Sean Connery deserves all the praise and respect in the world. Even though he set the tone, and is massively important to the franchise’s enduring presence in the culture, I don’t think Connery played Bond the best and I don’t enjoy his characterization the best. No one gets my gears turning quite like him though, and his successes are undeniable. Things are classic for a reason.

4. Timothy Dalton

The prospect of a longer Timothy Dalton Bond career is the greatest “What if?” in the franchise’s history. On my bolder days, I rank Dalton higher than Connery. However, the fact that he only has two films to his name really hurts his case for overtaking the iconic innovator from Scotland. If he even had just one more film, he probably would have been my #3. Oh, Dalton, we hardly knew ye…

5. George Lazenby

Was George Lazenby a good actor? No. Was George Lazenby an all-time horndog? Yes! Was George Lazenby a good Bond? Maybe? Lazenby was never going to be as good as Dalton was and is, but he’s right there beside him in terms of coulda-woulda-shoulda scenarios. He’s in one Bond film and that film is one of the most distinct, artfully inventive, emotionally resonant entries in the franchise. Say what you want, but Lazenby went out on top.

6. Pierce Brosnan

I’m sorry Brosnan fans, but I just can’t do it. I get that my age puts me in the sweet spot for Brozz appreciation. I’m fully aware that Brozza was saddled with a slew of shit directors and writers, save for Martin Campbell. The Brozz’s bad luck is not lost on me…and neither is his self-consciousness in the role. No hard feelings, Brozzman.

Bond Film Rankings

1. Casino Royale

2. Octopussy

3. On Her Majesty’s Secret Service

4. The Spy Who Loved Me

5. No Time To Die

6. Live And Let Die

7. The Living Daylights

8. Skyfall

9. From Russia With Love

10. Goldfinger

11. Quantum Of Solace

12. Diamonds Are Forever

13. For Your Eyes Only

14. Dr. No

15. Moonraker

16. Licence To Kill

17. A View To A Kill

18. GoldenEye

19. You Only Live Twice

20. The Man With The Golden Gun

21. Spectre

22. Thunderball

23. Die Another Day

24. The World Is Not Enough

25. Tomorrow Never Dies

The Future of Bond

Photo by Decider

So, where do we go from here? And with whom?

Daniel Craig was to Barbara Broccoli and Michael G. Wilson what Sean Connery was to Cubby Broccoli and Harry Saltzman: a man they took a chance on that would become synonymous with the James Bond character and lead the franchise to both great success and enormous shoes to fill for the next man up.

You can be sure the modern Bond caretakers are seeking the next Roger Moore to their Connery, not the next George Lazenby.

Wilson turned eighty years old in 2022, so there’s a fair chance this next round of casting will be the last one he’s involved in. 2022 also marks the franchise’s sixtieth anniversary, and with James Bond Day (October 5) falling right around a year after No Time To Die’s release, it stands to reason that our new Bond will be announced sooner rather than later.

Craig’s successor will be a telling sign on where Broccoli and Wilson want to take the franchise moving forward. There’s a whole lot riding on the next Bond decision; I certainly don’t envy their position. They’ve proven their willingness to shake up the preconceived notion of what James Bond looks like with Craig. Will they continue that progressive trend and finally incorporate more representation into the role?

At the time of this writing, actor Regé-Jean Page stands as the odds-on favorite to win the lauded role of the world’s 007th Bond. Call me full of shit if you like, but he’s been my preferred choice since his name first entered the rumor mill. He has the look, he has the dramatic ability, and, as a man of British-Zimbabwean descent, he has the diversity this franchise so desperately needs.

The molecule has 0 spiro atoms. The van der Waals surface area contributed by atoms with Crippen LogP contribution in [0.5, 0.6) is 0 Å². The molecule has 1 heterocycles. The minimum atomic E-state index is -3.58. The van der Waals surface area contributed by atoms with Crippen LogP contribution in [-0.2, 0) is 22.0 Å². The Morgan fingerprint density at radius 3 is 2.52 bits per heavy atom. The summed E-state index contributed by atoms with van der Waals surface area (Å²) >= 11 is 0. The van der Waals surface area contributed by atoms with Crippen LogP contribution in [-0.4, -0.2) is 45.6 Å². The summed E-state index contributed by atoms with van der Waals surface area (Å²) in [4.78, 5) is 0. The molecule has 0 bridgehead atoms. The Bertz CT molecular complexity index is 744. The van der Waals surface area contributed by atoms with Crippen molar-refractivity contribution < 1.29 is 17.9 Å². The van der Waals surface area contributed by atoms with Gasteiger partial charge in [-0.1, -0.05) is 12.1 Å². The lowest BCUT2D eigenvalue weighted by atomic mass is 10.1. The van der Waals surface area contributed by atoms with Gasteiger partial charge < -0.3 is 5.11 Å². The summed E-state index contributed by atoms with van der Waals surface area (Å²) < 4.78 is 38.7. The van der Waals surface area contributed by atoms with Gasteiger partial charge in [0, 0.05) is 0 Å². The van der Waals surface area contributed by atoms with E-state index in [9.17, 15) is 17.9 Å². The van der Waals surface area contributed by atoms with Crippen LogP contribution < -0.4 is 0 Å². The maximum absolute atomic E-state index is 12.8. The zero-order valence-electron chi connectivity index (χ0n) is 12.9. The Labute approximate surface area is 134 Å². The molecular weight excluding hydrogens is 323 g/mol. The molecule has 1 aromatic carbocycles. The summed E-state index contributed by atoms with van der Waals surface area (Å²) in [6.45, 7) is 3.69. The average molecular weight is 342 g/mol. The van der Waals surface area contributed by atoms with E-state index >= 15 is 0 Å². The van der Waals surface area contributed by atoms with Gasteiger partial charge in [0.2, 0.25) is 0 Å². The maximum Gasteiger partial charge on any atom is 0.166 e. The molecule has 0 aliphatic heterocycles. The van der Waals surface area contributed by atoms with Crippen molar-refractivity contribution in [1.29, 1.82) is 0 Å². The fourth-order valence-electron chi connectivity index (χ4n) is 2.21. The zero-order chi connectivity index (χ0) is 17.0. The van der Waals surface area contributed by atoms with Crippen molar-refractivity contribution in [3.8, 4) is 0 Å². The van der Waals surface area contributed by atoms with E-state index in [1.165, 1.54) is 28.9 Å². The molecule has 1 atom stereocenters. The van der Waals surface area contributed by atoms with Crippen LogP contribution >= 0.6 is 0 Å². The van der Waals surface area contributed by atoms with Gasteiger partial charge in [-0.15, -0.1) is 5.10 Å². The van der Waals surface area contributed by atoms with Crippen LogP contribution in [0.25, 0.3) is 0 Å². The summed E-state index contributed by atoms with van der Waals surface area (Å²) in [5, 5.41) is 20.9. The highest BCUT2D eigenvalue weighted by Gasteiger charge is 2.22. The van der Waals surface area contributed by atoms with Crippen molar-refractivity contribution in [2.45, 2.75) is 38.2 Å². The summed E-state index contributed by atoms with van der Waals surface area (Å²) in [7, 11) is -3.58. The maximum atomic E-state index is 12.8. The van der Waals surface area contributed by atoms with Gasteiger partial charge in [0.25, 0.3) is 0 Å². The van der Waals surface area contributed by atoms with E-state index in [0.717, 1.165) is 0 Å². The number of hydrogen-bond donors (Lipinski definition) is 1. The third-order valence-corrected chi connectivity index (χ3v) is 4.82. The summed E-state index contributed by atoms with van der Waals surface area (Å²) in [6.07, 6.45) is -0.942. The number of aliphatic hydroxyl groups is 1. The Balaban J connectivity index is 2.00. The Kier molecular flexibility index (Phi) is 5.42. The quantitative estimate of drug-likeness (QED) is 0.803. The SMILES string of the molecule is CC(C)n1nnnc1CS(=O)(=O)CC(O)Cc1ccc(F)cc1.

If the next Bond is just another white man, no matter how beloved or dramatically talented that white man might be, I think EON Productions will have missed an opportunity to push the franchise forward and continue the evolution of Bond.

Wade into any internet comment section regarding Page’s Bond candidacy and you will be bombarded with the requisite unchecked racism running wild on social media and internet message boards. There are arguments to be made for why Bond should remain a white man, but I’m not too interested in humoring them here.

Ian Fleming first characterized James Bond in 1953 (so the whiteness wasn’t so much stated as it was assumed and accepted) as an English spy with short black hair and blue-grey eyes.

Connery wasn’t English or blue-eyed, neither was Lazenby. Moore and Craig are capital-E English and capital-B blue-eyed but don’t have black hair. Dalton and Brosnan both looked the part but are Welsh and Irish, respectfully.

I don’t think any of it matters as long as the actor can pull it off. It’s all just made-up rules for a made-up character. Why not try something new when you have the chance? Constant evolution of the James Bond film character from actor to actor is one of the greatest feats of this franchise. Smart money is on that trend continuing and I’m glad it is.

Some think it would be sacrilegious or a slap in the face to Bond’s creator if Bond were to be Black, Brown, Asian, or anything besides white. Why should we give a fuck what Fleming would think anyway? The man is the reason the character exists, sure, but he was also a terrible racist, sexist, and homophobe. Bond has evolved into something far beyond his original foundation, to say nothing of his wildest dreams.

Let’s keep that trajectory aimed upward, shall we?

I truly think Page will be the guy. Big names like Tom Hardy and Henry Cavill remain in the race, but I believe both actors to be far too famous to take on the role. Remember that even though most of our previous Bond actors are now household names, that was far from the case when they began their Bond journey. Having an actor too well-known for other roles in such an iconic role as Bond can really affect the audience’s buy-in and suspension of disbelief. Bringing in an established movie star to play Bond is something the franchise has never done, and I don’t anticipate that trend being upended.

Say what you will of Daniel Craig or No Time To Die, but the most current Bond administration has proven that the franchise is still in the business of blazing new trails with each subsequent entry. In fact, Bond is perhaps the only remaining long-running franchise still interested in pushing its legacy forward, rather than simply cashing in on nostalgia dopamine hits or bringing back classic characters in the most cynically capitalistic of ways.

Through good and bad, Bond refuses to use the past as a crutch, instead choosing to revere the past as a legacy worth living up to and honoring through new, daring, inventive variations on the theme.

It’s one of the many reasons why I love this franchise so much.

Whether it’s Regé-Jean Page or Tom Hardy, Richard Madden or James Norton, Henry Golding, Jamie Dornan, or someone else entirely, I’ll go into the next Bond generation with an open mind and an open heart.

And you had better believe I’ll be ready to provide my thoughts once we have a new film to discuss.

Until next time…

Photo by Digital Spy




Blake Matson Becker

Asheville-based writer following the feel and chasing down wonder.